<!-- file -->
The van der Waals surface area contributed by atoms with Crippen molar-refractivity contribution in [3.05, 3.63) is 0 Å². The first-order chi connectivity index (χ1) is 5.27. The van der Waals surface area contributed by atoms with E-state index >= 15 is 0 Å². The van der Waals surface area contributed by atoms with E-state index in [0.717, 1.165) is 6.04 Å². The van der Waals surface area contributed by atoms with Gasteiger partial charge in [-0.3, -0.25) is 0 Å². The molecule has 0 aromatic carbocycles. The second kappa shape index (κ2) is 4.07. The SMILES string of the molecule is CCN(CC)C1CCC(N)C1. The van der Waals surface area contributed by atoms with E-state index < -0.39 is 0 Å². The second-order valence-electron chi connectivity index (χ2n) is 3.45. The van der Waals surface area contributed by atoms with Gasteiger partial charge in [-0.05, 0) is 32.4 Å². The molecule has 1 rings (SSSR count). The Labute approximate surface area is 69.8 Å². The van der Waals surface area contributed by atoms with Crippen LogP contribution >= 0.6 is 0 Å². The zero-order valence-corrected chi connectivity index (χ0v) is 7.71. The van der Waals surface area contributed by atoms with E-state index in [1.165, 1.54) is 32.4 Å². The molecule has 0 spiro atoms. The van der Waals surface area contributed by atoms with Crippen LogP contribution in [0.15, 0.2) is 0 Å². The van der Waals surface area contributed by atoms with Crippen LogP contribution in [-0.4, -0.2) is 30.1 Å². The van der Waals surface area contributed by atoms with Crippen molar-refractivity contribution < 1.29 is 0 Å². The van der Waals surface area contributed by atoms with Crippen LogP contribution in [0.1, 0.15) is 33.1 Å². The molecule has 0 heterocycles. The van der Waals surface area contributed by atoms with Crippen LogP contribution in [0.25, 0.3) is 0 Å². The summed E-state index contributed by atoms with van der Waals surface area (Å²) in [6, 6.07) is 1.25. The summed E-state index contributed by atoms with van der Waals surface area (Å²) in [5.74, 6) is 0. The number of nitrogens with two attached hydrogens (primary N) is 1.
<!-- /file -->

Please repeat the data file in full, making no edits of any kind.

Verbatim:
The van der Waals surface area contributed by atoms with Crippen molar-refractivity contribution in [3.05, 3.63) is 0 Å². The first-order chi connectivity index (χ1) is 5.27. The van der Waals surface area contributed by atoms with E-state index >= 15 is 0 Å². The van der Waals surface area contributed by atoms with E-state index in [0.717, 1.165) is 6.04 Å². The van der Waals surface area contributed by atoms with Gasteiger partial charge in [-0.3, -0.25) is 0 Å². The molecule has 0 aromatic carbocycles. The second kappa shape index (κ2) is 4.07. The SMILES string of the molecule is CCN(CC)C1CCC(N)C1. The van der Waals surface area contributed by atoms with E-state index < -0.39 is 0 Å². The second-order valence-electron chi connectivity index (χ2n) is 3.45. The van der Waals surface area contributed by atoms with Gasteiger partial charge in [-0.05, 0) is 32.4 Å². The molecule has 1 rings (SSSR count). The Labute approximate surface area is 69.8 Å². The van der Waals surface area contributed by atoms with Crippen LogP contribution >= 0.6 is 0 Å². The zero-order valence-corrected chi connectivity index (χ0v) is 7.71. The van der Waals surface area contributed by atoms with E-state index in [1.165, 1.54) is 32.4 Å². The molecule has 0 spiro atoms. The van der Waals surface area contributed by atoms with Crippen LogP contribution in [0.15, 0.2) is 0 Å². The van der Waals surface area contributed by atoms with Crippen LogP contribution in [-0.4, -0.2) is 30.1 Å². The van der Waals surface area contributed by atoms with Crippen molar-refractivity contribution < 1.29 is 0 Å². The van der Waals surface area contributed by atoms with Crippen LogP contribution in [0.1, 0.15) is 33.1 Å². The molecule has 0 heterocycles. The van der Waals surface area contributed by atoms with Crippen LogP contribution in [0.25, 0.3) is 0 Å². The summed E-state index contributed by atoms with van der Waals surface area (Å²) in [6, 6.07) is 1.25. The summed E-state index contributed by atoms with van der Waals surface area (Å²) in [5.74, 6) is 0. The number of nitrogens with two attached hydrogens (primary N) is 1.